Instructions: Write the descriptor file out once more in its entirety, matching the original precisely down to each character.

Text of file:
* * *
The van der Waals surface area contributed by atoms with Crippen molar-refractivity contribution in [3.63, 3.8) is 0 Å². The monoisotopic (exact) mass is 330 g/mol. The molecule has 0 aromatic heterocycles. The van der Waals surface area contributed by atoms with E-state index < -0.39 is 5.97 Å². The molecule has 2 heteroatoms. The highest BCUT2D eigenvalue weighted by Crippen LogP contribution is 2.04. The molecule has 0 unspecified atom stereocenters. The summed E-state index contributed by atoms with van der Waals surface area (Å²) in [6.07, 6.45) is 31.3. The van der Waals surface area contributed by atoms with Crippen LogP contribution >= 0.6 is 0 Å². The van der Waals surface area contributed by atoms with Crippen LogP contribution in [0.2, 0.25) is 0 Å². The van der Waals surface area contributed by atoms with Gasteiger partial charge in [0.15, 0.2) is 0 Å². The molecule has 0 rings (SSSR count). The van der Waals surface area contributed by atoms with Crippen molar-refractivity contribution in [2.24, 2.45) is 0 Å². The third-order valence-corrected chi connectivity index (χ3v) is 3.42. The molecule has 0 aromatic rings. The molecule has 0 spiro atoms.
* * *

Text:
The van der Waals surface area contributed by atoms with Crippen molar-refractivity contribution in [3.63, 3.8) is 0 Å². The monoisotopic (exact) mass is 330 g/mol. The molecule has 0 aromatic heterocycles. The van der Waals surface area contributed by atoms with E-state index < -0.39 is 5.97 Å². The molecule has 2 heteroatoms. The highest BCUT2D eigenvalue weighted by Crippen LogP contribution is 2.04. The molecule has 0 unspecified atom stereocenters. The summed E-state index contributed by atoms with van der Waals surface area (Å²) in [6.07, 6.45) is 31.3. The van der Waals surface area contributed by atoms with Crippen LogP contribution >= 0.6 is 0 Å². The van der Waals surface area contributed by atoms with Crippen LogP contribution in [0.2, 0.25) is 0 Å². The van der Waals surface area contributed by atoms with Gasteiger partial charge in [0.15, 0.2) is 0 Å². The molecule has 0 rings (SSSR count). The van der Waals surface area contributed by atoms with Crippen molar-refractivity contribution in [2.24, 2.45) is 0 Å². The third-order valence-corrected chi connectivity index (χ3v) is 3.42. The molecule has 0 aromatic rings. The molecule has 0 spiro atoms.